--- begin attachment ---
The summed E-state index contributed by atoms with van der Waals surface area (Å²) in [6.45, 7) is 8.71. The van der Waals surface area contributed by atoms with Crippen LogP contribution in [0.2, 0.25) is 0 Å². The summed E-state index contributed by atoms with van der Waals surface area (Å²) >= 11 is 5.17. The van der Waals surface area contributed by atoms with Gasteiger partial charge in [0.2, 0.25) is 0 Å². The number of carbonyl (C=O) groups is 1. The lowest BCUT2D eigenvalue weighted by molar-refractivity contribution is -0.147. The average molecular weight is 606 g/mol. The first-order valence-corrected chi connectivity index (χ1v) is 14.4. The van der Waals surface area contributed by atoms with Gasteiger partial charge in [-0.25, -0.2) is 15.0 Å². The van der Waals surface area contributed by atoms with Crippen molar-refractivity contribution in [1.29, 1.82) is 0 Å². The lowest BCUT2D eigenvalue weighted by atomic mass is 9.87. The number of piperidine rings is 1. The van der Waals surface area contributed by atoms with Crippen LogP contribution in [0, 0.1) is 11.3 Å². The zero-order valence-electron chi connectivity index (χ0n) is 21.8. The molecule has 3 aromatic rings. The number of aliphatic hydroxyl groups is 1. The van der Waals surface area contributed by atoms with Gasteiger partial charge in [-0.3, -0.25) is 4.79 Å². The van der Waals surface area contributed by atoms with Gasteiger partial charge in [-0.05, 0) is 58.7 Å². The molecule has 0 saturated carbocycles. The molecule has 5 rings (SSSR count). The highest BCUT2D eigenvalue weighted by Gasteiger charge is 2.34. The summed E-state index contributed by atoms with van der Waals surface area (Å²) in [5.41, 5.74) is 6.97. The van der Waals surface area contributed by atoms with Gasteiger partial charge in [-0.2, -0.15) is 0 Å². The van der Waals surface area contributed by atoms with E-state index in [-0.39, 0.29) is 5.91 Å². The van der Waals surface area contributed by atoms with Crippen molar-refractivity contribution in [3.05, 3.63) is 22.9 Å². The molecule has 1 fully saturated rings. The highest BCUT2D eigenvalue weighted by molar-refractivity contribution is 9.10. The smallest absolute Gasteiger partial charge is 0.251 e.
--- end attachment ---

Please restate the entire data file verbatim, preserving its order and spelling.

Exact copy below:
The summed E-state index contributed by atoms with van der Waals surface area (Å²) in [6.45, 7) is 8.71. The van der Waals surface area contributed by atoms with Crippen LogP contribution in [0.2, 0.25) is 0 Å². The summed E-state index contributed by atoms with van der Waals surface area (Å²) >= 11 is 5.17. The van der Waals surface area contributed by atoms with Gasteiger partial charge in [0.2, 0.25) is 0 Å². The number of carbonyl (C=O) groups is 1. The lowest BCUT2D eigenvalue weighted by molar-refractivity contribution is -0.147. The average molecular weight is 606 g/mol. The first-order valence-corrected chi connectivity index (χ1v) is 14.4. The van der Waals surface area contributed by atoms with Gasteiger partial charge in [-0.25, -0.2) is 15.0 Å². The van der Waals surface area contributed by atoms with Crippen molar-refractivity contribution in [1.29, 1.82) is 0 Å². The lowest BCUT2D eigenvalue weighted by atomic mass is 9.87. The number of piperidine rings is 1. The van der Waals surface area contributed by atoms with Crippen LogP contribution in [0, 0.1) is 11.3 Å². The zero-order valence-electron chi connectivity index (χ0n) is 21.8. The molecule has 3 aromatic rings. The number of aliphatic hydroxyl groups is 1. The van der Waals surface area contributed by atoms with Gasteiger partial charge in [-0.3, -0.25) is 4.79 Å². The van der Waals surface area contributed by atoms with Gasteiger partial charge in [-0.05, 0) is 58.7 Å². The molecule has 0 saturated carbocycles. The molecule has 5 rings (SSSR count). The highest BCUT2D eigenvalue weighted by Gasteiger charge is 2.34. The summed E-state index contributed by atoms with van der Waals surface area (Å²) in [5.41, 5.74) is 6.97. The van der Waals surface area contributed by atoms with Gasteiger partial charge in [-0.2, -0.15) is 0 Å². The van der Waals surface area contributed by atoms with E-state index in [-0.39, 0.29) is 5.91 Å². The van der Waals surface area contributed by atoms with Crippen molar-refractivity contribution in [3.05, 3.63) is 22.9 Å². The molecule has 1 fully saturated rings. The highest BCUT2D eigenvalue weighted by molar-refractivity contribution is 9.10. The smallest absolute Gasteiger partial charge is 0.251 e.